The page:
Is Your Pantry Ready For An Emergency?

As COVID-19 continues to spread throughout the US, North America, and the world, it’s hard not to worry about coronavirus surfacing in your community. While there’s no need to panic or hoard, you should prepare your home. And that means making sure your pantry is well-stocked and ready for any emergency.

A two-week supply is essential

Due to the current pandemic plaguing Americans, you may experience periods of isolation and find yourself unable to shop and restock. While it’s unlikely that an emergency would cut off food and supplies, The department of homeland security and the Federal Emergency Management Agency (FEMA)  recommends two weeks’ worth of supplies.

Don’t stock up on things that you and your family won’t eat. Choose items that appeal to all family members, instead. Comfort foods lift morale and provide a feeling of security, which is imperative in a time of crisis. So be sure to keep everyone’s unique needs and tastes in mind. In addition, take into account each family member’s individual diet needs and any allergies they may have. Next, survey your pantry to see how much more is needed for a two-week supply.

Canned fruits and veggies

Canned or jarred goods are a great choice for the pantry simply because of their longevity. Most homemade unopened jarred foods have a shelf life of one year and should be used before two years. Canned foods purchased at the grocery store are best used before their expiry date — located on the can. This date is usually two to five years from the manufacture date. 

Canned fruits and vegetables are a safe alternative to fresh and frozen foods and can help meet dietary needs. Storing in a cool dry area can greatly increase the shelf life, and quality of canned foods, according to research from Utah State University. If you choose to jar fruits and vegetables yourself, make sure to follow The USDA Complete Guide To Home Canning guidelines.

More canned and dried foods

Apart from canned fruits and veggies, you’ll also want to include proteins such as canned tuna, fish, salmon, sardines, and chicken. Vegans and vegetarians may want to stock up on organic, gluten-free protein bars. You may also want to include dried meats such as beef, chicken, or fish jerky. Additionally, dried fruit, nuts, energy bars, whole grain, and gluten-free crackers are all excellent pantry staples.

Most dried goods have a shelf life of six months. Peanut butter, nut/seed butter, shelf-stable tofu, jelly, and canned nuts have a shelf life of about one year. Dried pasta, rice, popcorn kernels, coffee, tea, and cocoa can be stored indefinitely. Don’t forget to include your family’s favorite gluten-free snacks, cookies, and organic dark chocolate to help keep spirits high.

Fresh fruits and veggies

Canned fruits and vegetables that require no cooking or refrigeration are essential when planning for an emergency. But that doesn’t mean you have to forgo fresh produce. Some fruits and vegetables just naturally stay fresher longer – even without refrigeration.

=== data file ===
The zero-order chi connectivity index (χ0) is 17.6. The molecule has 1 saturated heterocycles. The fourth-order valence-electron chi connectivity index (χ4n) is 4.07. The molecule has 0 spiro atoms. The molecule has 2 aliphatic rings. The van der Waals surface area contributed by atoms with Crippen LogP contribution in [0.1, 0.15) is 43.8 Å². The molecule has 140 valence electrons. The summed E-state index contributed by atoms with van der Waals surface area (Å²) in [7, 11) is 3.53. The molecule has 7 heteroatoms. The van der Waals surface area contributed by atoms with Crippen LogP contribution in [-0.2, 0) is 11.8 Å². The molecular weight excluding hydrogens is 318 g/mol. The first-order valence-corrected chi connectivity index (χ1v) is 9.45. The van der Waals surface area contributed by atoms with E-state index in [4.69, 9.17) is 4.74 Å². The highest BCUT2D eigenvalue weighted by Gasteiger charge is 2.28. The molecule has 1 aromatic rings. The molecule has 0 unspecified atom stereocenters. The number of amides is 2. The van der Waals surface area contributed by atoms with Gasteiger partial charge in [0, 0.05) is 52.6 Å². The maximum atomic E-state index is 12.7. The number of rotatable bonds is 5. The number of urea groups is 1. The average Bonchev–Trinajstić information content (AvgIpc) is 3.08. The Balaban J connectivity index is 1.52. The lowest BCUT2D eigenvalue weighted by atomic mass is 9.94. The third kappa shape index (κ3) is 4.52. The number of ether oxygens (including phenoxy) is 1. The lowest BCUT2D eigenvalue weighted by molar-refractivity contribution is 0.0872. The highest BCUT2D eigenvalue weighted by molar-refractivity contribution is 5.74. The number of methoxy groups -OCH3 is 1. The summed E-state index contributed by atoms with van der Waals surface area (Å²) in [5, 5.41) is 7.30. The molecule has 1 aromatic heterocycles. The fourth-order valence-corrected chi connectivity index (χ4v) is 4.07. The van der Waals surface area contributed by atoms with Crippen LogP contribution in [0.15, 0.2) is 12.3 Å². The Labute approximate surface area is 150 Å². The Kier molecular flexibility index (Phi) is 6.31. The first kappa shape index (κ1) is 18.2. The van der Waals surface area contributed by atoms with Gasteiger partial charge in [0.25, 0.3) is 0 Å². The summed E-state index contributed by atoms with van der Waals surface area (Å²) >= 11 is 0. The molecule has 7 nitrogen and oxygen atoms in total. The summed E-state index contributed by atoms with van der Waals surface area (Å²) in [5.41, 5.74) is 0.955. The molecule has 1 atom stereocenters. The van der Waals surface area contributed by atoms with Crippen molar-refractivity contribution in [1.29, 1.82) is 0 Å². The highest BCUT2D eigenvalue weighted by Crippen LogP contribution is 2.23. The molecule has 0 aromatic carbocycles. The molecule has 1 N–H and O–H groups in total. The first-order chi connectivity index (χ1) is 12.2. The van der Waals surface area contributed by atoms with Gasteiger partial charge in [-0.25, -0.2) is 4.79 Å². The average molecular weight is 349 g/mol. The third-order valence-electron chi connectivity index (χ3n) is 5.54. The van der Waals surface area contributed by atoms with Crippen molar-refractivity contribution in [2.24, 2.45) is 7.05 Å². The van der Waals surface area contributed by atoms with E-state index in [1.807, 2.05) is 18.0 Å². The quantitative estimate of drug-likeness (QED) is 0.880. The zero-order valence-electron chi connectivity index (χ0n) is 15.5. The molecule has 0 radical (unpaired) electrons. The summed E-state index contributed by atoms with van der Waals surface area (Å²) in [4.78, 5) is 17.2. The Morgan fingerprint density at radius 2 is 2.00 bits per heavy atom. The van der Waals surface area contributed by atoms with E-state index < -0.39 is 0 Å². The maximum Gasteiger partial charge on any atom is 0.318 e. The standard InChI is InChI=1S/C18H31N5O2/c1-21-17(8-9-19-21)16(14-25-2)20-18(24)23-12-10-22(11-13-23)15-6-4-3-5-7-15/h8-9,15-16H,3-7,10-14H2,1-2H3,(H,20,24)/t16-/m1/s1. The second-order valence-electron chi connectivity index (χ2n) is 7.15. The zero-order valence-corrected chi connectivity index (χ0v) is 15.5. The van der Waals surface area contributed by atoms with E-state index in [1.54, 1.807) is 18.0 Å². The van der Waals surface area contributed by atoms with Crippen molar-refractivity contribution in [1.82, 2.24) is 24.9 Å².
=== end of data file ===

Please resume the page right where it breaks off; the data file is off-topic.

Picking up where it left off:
Root vegetables such as carrots, turnips, cabbage, sweet potatoes, potatoes, beets, radishes, garlic, and onions can stay fresh for weeks and even months if stored in a cool, dry area. Additionally, hearty fruits such as apples, oranges, lemons, limes, and pomegranates have a hefty shelf life as well.

And while organic produce is always a better choice, it doesn’t have as long of a shelf life as its non-organic counterparts. That’s because organic fruits and vegetables are not treated with the same waxes and preservatives used on non-organic fruits and vegetables. Organic producers often do use pesticides; they’re just derived from natural sources so they may spoil faster.

Liquid nourishment

Based on data from the US Army Research Institute of Environmental Medicine, the daily water intake for an adult male is one gallon. An adult woman requires three quarters a gallon of water per day. However, excess physical exercise and heat stress can significantly increase daily water intake for both men and women. Therefore, it’s recommended to store one gallon of water per person per day. In addition, you may want to include shelf-stable packaged dairy or nondairy alternatives.

Other foods to consider

If you’re a nursing mother, you may need to include a liquid formula in your pantry in case you are unable to nurse. If you have elderly members in your household, canned diabetic foods, juices, and soups may also be helpful. In fact, good quality canned soups are ideal for anyone who is ill. Additionally, make sure you have a manual can opener and disposable utensils. 

Your pets are part of the family too, and they’ll also need emergency stock. So, make sure to keep a two-week supply of wet and dry food on hand; any meds they require, plus a supply of litter for the kitty.    

Beyond the pantry

Make sure to check your medicine cabinet for any prescriptions you may be running low on. The American Red Cross recommends having a 30 day supply of meds on hand. They also recommend keeping one month’s supply of over-the-counter meds such as pain relievers, cough and cold medicines, throat lozenges, and stomach remedies. 

You may never need an emergency stock in your pantry. But in case you do, a little preparedness goes a long way to help keep your family content, safe and secure in these uncertain times.

-Katherine Marko 

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